DIFC Courts: A Gateway to Enforcing Foreign Judgments in Onshore Dubai

March 14, 2016

The DIFC Court of Appeal has unanimously held in DNB Bank ASA v Gulf Eyadah (CA-007-2015) that it is "not wrong" to use the DIFC Courts as a conduit jurisdiction.  The decision, which overturns the holding at first instance, makes clear that parties with or without assets in the DIFC can (a) enforce a foreign judgment in the DIFC Courts and (b) take the resulting DIFC Court judgment to the Dubai Courts for execution pursuant to the enforcement provisions of the Judicial Authority Law.  Absent resistance from the Dubai courts, the decision in DNB has opened a far easier route to enforcing foreign money judgments in onshore Dubai.


DNB Bank Asa ("DNB") commenced proceedings against Gulf Eyadah in the English Commercial Court.  That litigation resulted in a judgment in favour of DNB for USD 8.7 million.  DNB brought enforcement proceedings in the DIFC Courts.  Gulf Eyadah contested jurisdiction on the basis that (a) it had no assets in the DIFC against which judgment could be enforced (b) there was no other connection between the parties and the DIFC that could support the court’s jurisdiction and (c) the proceedings were in any event an abuse of process because DNB was (as it admitted) using the DIFC Courts as a "conduit jurisdiction", i.e., DNB simply wished to obtain a DIFC Court judgment in order to take advantage of reciprocal enforcement provisions between the DIFC and Dubai Courts that would enable execution against assets in onshore Dubai.

First Instance

At first instance Justice Ali Al Madhani dismissed all of Gulf Eyadah’s objections and issued judgment in favour of DNB.  In dismissing the abuse of process submission the learned Justice held that the "abuse" asserted by Gulf Eyadah was an impossibility: a party could not, he said, enforce a foreign judgment in the DIFC Courts and then take the resulting DIFC Court judgment to the Dubai Courts for execution.  DNB, although the victor, was concerned that the Justice’s dictum might create an issue estoppel that would prevent enforcement in Dubai.  DNB therefore brought an appeal, which the court decided to hear because of the "legal significance" of the question raised.  Gulf Eyadah cross-appealed against the first instance findings on jurisdiction, abuse of process and costs.  All but the costs appeal was later abandoned. 


The appeal was heard by Chief Justice Hwang SC, Justice Sir David Steel and Justice Omar Al Muhairi.  The core issue in the appeal was DNB’s contention that the judge at first instance had erred in holding that a judgment of the DIFC Court in enforcement proceedings was a "recognised foreign judgment" that could not be referred on to the Dubai Courts for execution under Article 7(2) of the Judicial Authority Law.  The court held, with reference to the dictum of Sir John Chadwick in Bocimar International N.V. v Emirates Trading Agency LLC (CFI 008/2015), that the phrase "recognised foreign judgment" is not a term found in the Judicial Authority Law.  Instead, properly understood, the judgment that DNB sought to enforce was a foreign money judgment, which is enforceable by the DIFC Courts.  And once such a judgment is enforced it becomes an independent local judgment of the DIFC Court, such that it is within the scope of – and so enforceable under – Article 7(2) of the Judicial Authority Law.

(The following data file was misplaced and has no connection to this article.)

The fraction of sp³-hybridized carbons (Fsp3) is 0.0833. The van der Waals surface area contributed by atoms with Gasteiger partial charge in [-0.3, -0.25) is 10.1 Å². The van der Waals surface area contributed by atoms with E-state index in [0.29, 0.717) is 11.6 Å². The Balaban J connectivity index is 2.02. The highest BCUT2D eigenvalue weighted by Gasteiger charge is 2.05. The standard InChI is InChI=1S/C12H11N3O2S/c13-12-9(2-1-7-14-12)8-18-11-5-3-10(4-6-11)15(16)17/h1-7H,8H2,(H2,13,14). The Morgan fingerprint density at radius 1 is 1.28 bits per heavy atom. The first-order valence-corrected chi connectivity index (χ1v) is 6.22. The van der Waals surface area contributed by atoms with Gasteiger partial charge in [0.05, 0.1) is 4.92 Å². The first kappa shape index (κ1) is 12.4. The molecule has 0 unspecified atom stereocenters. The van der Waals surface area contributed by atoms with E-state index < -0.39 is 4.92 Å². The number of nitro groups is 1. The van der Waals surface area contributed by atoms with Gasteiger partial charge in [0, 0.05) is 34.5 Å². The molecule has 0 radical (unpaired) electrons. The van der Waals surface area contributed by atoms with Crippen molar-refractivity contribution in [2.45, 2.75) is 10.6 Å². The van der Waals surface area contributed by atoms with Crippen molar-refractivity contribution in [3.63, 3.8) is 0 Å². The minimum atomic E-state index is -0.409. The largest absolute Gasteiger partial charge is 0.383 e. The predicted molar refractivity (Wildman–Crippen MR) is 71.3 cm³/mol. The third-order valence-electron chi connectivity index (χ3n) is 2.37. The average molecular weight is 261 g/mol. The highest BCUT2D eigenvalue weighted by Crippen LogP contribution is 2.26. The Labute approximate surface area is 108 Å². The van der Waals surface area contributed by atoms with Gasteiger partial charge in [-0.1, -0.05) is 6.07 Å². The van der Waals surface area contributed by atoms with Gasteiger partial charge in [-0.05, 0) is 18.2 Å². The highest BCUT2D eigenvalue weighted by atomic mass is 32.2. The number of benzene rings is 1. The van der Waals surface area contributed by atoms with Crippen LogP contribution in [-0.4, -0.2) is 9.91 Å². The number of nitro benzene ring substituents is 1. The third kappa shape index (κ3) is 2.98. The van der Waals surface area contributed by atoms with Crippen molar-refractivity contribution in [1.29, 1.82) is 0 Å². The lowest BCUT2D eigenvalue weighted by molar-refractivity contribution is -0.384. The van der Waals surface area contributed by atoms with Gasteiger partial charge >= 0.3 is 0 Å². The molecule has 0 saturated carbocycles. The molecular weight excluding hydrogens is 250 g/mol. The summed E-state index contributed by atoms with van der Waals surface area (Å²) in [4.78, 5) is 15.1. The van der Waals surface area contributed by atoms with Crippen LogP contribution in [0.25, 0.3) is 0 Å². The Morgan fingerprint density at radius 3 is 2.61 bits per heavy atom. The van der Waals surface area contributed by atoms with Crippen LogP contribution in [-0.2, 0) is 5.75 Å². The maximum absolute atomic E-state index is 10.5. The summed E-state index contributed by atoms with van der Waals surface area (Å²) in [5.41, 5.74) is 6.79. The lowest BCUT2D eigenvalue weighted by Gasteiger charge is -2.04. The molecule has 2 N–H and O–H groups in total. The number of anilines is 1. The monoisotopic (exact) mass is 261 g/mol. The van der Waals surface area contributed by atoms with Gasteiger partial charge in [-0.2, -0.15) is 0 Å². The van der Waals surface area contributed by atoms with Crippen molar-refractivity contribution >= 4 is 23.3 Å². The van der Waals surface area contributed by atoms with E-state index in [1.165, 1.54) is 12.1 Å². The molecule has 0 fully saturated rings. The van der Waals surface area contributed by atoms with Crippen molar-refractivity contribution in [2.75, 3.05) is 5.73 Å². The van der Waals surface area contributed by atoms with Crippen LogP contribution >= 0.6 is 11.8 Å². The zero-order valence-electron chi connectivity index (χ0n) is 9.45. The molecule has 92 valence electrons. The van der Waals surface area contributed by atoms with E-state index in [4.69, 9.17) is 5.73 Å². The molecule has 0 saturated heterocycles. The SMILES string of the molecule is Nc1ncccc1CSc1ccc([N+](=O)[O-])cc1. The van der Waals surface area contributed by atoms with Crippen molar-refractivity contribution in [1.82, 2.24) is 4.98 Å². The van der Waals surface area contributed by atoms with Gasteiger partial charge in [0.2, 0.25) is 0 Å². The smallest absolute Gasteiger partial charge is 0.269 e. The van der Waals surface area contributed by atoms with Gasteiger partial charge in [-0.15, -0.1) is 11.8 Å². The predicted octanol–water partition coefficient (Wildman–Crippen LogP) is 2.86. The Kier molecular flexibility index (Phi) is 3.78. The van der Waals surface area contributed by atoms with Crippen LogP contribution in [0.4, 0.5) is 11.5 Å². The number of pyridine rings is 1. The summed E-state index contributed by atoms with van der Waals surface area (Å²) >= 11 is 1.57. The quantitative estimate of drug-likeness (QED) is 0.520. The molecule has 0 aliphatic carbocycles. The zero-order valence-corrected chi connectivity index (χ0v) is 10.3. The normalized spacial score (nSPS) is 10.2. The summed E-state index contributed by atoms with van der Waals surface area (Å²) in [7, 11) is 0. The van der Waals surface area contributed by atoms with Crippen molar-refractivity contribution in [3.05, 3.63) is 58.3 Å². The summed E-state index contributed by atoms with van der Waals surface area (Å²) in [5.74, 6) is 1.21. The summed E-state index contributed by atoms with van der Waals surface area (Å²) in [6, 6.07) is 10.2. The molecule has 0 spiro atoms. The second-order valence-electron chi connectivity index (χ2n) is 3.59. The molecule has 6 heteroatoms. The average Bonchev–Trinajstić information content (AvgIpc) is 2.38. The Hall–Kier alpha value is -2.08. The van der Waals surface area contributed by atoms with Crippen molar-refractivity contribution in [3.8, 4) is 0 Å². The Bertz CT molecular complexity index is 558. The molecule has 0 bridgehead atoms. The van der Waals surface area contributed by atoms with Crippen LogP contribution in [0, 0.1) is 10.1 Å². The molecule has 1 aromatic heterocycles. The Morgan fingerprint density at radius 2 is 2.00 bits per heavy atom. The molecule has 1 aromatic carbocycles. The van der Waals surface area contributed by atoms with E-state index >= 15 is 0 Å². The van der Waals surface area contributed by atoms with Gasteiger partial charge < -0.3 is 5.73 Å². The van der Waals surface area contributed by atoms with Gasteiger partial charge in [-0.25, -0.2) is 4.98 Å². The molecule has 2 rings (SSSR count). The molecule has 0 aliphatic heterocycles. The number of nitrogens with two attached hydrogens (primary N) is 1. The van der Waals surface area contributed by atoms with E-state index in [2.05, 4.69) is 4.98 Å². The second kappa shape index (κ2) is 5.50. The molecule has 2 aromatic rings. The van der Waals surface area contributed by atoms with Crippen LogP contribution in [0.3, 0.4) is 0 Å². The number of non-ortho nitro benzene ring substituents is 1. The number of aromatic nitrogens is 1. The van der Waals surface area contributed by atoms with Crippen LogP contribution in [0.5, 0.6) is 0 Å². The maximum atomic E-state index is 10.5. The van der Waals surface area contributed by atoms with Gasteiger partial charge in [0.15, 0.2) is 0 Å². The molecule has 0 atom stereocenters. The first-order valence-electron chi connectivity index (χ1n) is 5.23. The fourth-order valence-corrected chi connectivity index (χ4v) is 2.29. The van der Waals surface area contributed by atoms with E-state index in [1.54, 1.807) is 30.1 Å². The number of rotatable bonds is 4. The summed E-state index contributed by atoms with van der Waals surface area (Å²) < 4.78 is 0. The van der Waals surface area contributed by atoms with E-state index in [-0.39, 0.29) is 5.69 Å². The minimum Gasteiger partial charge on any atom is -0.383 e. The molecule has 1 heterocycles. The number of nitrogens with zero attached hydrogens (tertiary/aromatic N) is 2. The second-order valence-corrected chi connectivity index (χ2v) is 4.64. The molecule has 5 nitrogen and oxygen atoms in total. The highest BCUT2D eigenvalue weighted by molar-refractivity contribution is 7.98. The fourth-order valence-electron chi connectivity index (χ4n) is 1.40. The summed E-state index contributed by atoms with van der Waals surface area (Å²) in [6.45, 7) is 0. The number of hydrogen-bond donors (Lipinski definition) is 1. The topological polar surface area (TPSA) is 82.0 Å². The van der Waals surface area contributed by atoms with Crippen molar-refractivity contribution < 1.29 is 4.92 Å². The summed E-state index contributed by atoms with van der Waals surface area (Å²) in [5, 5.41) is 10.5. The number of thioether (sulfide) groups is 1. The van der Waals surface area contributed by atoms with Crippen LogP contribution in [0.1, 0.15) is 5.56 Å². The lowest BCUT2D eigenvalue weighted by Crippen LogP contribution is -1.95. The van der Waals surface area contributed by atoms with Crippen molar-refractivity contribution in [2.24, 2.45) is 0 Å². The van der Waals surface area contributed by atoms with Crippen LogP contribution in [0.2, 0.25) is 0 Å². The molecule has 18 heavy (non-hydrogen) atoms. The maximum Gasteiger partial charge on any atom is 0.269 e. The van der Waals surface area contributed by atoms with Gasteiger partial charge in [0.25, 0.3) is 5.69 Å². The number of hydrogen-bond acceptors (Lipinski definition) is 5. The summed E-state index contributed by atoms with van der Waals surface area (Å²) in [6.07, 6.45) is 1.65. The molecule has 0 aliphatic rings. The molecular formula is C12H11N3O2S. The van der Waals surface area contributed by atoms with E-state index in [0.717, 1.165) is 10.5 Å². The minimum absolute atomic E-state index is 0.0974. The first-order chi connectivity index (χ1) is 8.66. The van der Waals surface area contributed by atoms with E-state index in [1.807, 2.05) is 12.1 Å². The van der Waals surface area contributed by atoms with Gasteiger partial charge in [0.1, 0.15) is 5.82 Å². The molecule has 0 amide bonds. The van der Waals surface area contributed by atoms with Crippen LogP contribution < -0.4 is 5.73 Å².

Key Points

  • the DIFC courts have jurisdiction to hear claims on the enforcement of foreign judgments in the DIFC pursuant to Article 24(1) of the DIFC Court Law, read with Articles 5(A)(1)(e) and Articles 7(4) to 7(6) of the Judicial Authority Law;
  • a judgment of the DIFC Courts on recognition and enforcement of a foreign judgment is not a "recognised foreign judgment", it is an independent domestic judgment of the DIFC Courts; such a judgment is therefore within the ambit of Article 7(2) of the Judicial Authority Law and can be taken to the Dubai Courts for execution;
  • it is not wrong, far less an abuse of process, to use the DIFC Courts as a "conduit jurisdiction", i.e., to have a foreign judgment enforced in the DIFC Courts with a view to using the resulting DIFC Court judgment to execute against assets in another jurisdiction that has a judgment recognition agreement with the DIFC Courts, e.g., Dubai; and
  • there being assets located in the DIFC is not a prerequisite to the DIFC Courts exercising jurisdiction to enforce foreign judgments.


In a word of caution, the DNB judgment notes that attempting to use the DIFC Courts as a conduit jurisdiction is at a party’s own risk: the DIFC Courts are neither concerned with nor have control over what the Dubai Courts will do when presented with a DIFC Court judgment that recognises a foreign judgment.

The DNB decision is the foreign court judgment equivalent of the decision in (1) X1, (2) X2 v. (1) Y1, (2) Y2 (ARB 002/2013) regarding ratified foreign arbitration awards.  In both cases the DIFC Courts have signaled that they are content to be used as a conduit jurisdiction, but how these judgments will be received in the Dubai Courts remains to be seen.  A sea change for enforcing against assets in onshore Dubai may be afoot.  For now all that can be said is that a new gateway is open (at least from the DIFC Courts’ perspective).

Gibson, Dunn & Crutcher’s lawyers are available to assist in addressing any questions you may have regarding the above developments.  Please contact the Gibson Dunn lawyer with whom you usually work, or the authors:

Graham Lovett – Dubai (+971 (0) 4 318 4620, [email protected]
Ryan Whelan – Dubai (+971 (0) 4 318 4627, [email protected])

Please also feel free to contact the following leaders of the firm’sInternational Arbitration Practice Group:

Cy Benson – London (+44 (0) 20 7071 4239,[email protected])
Penny Madden – London (+44 (0) 20 7071 4226,[email protected])

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